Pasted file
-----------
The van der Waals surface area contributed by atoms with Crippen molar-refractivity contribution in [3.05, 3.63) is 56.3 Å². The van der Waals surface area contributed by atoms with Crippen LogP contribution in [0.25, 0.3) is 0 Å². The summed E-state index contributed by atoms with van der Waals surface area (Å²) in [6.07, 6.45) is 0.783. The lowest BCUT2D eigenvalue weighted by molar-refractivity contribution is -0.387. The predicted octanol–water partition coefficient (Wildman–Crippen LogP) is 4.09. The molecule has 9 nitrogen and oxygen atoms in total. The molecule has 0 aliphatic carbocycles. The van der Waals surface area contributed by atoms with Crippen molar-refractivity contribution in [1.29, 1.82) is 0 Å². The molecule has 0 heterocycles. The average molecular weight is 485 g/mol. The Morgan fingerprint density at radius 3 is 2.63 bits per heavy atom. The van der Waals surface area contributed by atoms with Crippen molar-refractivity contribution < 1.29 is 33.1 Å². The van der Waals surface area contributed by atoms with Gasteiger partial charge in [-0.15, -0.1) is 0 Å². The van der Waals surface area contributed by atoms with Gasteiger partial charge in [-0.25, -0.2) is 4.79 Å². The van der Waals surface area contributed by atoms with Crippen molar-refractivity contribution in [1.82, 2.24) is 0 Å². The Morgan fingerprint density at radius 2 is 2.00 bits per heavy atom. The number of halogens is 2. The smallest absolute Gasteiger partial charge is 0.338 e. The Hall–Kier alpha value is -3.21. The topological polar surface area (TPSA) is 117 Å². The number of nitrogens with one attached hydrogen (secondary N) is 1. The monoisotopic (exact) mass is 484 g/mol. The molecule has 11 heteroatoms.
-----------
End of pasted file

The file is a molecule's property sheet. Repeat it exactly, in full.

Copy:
The van der Waals surface area contributed by atoms with Crippen molar-refractivity contribution in [3.05, 3.63) is 56.3 Å². The van der Waals surface area contributed by atoms with Crippen LogP contribution in [0.25, 0.3) is 0 Å². The summed E-state index contributed by atoms with van der Waals surface area (Å²) in [6.07, 6.45) is 0.783. The lowest BCUT2D eigenvalue weighted by molar-refractivity contribution is -0.387. The predicted octanol–water partition coefficient (Wildman–Crippen LogP) is 4.09. The molecule has 9 nitrogen and oxygen atoms in total. The molecule has 0 aliphatic carbocycles. The van der Waals surface area contributed by atoms with Crippen molar-refractivity contribution in [1.29, 1.82) is 0 Å². The molecule has 0 heterocycles. The average molecular weight is 485 g/mol. The Morgan fingerprint density at radius 3 is 2.63 bits per heavy atom. The van der Waals surface area contributed by atoms with Crippen molar-refractivity contribution < 1.29 is 33.1 Å². The van der Waals surface area contributed by atoms with Gasteiger partial charge in [-0.15, -0.1) is 0 Å². The van der Waals surface area contributed by atoms with Gasteiger partial charge in [-0.25, -0.2) is 4.79 Å². The van der Waals surface area contributed by atoms with Crippen molar-refractivity contribution in [1.82, 2.24) is 0 Å². The Morgan fingerprint density at radius 2 is 2.00 bits per heavy atom. The number of halogens is 2. The smallest absolute Gasteiger partial charge is 0.338 e. The Hall–Kier alpha value is -3.21. The topological polar surface area (TPSA) is 117 Å². The number of nitrogens with one attached hydrogen (secondary N) is 1. The monoisotopic (exact) mass is 484 g/mol. The molecule has 11 heteroatoms.